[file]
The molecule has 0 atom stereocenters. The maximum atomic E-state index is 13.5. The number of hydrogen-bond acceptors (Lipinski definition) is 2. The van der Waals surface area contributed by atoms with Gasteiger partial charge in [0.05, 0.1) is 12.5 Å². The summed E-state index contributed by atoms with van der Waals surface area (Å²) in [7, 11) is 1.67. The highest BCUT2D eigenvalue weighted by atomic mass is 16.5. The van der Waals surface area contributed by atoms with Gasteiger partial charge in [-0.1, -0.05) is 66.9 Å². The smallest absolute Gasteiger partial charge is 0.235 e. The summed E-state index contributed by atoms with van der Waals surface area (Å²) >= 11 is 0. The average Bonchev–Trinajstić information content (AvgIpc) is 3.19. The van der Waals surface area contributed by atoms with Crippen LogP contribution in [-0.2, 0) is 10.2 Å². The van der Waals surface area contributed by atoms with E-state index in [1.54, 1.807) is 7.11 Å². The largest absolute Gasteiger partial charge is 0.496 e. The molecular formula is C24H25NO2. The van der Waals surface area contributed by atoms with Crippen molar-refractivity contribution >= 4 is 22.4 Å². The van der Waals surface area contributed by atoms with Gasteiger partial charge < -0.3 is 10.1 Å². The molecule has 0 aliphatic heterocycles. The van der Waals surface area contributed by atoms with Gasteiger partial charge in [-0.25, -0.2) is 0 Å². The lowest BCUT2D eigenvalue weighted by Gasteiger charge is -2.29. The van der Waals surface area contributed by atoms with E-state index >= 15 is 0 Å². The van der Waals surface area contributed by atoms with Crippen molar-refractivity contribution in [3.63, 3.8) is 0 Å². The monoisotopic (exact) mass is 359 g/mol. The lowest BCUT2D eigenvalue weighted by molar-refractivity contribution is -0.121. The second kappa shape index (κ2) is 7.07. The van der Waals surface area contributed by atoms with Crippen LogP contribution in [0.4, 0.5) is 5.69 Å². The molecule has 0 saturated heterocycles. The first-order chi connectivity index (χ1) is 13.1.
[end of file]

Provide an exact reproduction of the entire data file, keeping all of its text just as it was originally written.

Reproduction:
The molecule has 0 atom stereocenters. The maximum atomic E-state index is 13.5. The number of hydrogen-bond acceptors (Lipinski definition) is 2. The van der Waals surface area contributed by atoms with Gasteiger partial charge in [0.05, 0.1) is 12.5 Å². The summed E-state index contributed by atoms with van der Waals surface area (Å²) in [7, 11) is 1.67. The highest BCUT2D eigenvalue weighted by atomic mass is 16.5. The van der Waals surface area contributed by atoms with Gasteiger partial charge in [-0.1, -0.05) is 66.9 Å². The smallest absolute Gasteiger partial charge is 0.235 e. The summed E-state index contributed by atoms with van der Waals surface area (Å²) >= 11 is 0. The average Bonchev–Trinajstić information content (AvgIpc) is 3.19. The van der Waals surface area contributed by atoms with Crippen LogP contribution in [-0.2, 0) is 10.2 Å². The van der Waals surface area contributed by atoms with E-state index in [1.54, 1.807) is 7.11 Å². The largest absolute Gasteiger partial charge is 0.496 e. The molecular formula is C24H25NO2. The van der Waals surface area contributed by atoms with Crippen molar-refractivity contribution >= 4 is 22.4 Å². The van der Waals surface area contributed by atoms with Gasteiger partial charge < -0.3 is 10.1 Å². The molecule has 0 aliphatic heterocycles. The van der Waals surface area contributed by atoms with Gasteiger partial charge in [-0.25, -0.2) is 0 Å². The lowest BCUT2D eigenvalue weighted by Gasteiger charge is -2.29. The van der Waals surface area contributed by atoms with E-state index >= 15 is 0 Å². The van der Waals surface area contributed by atoms with Crippen molar-refractivity contribution in [3.63, 3.8) is 0 Å². The monoisotopic (exact) mass is 359 g/mol. The lowest BCUT2D eigenvalue weighted by molar-refractivity contribution is -0.121. The second kappa shape index (κ2) is 7.07. The van der Waals surface area contributed by atoms with Crippen LogP contribution in [0.4, 0.5) is 5.69 Å². The molecule has 0 saturated heterocycles. The first-order chi connectivity index (χ1) is 13.1.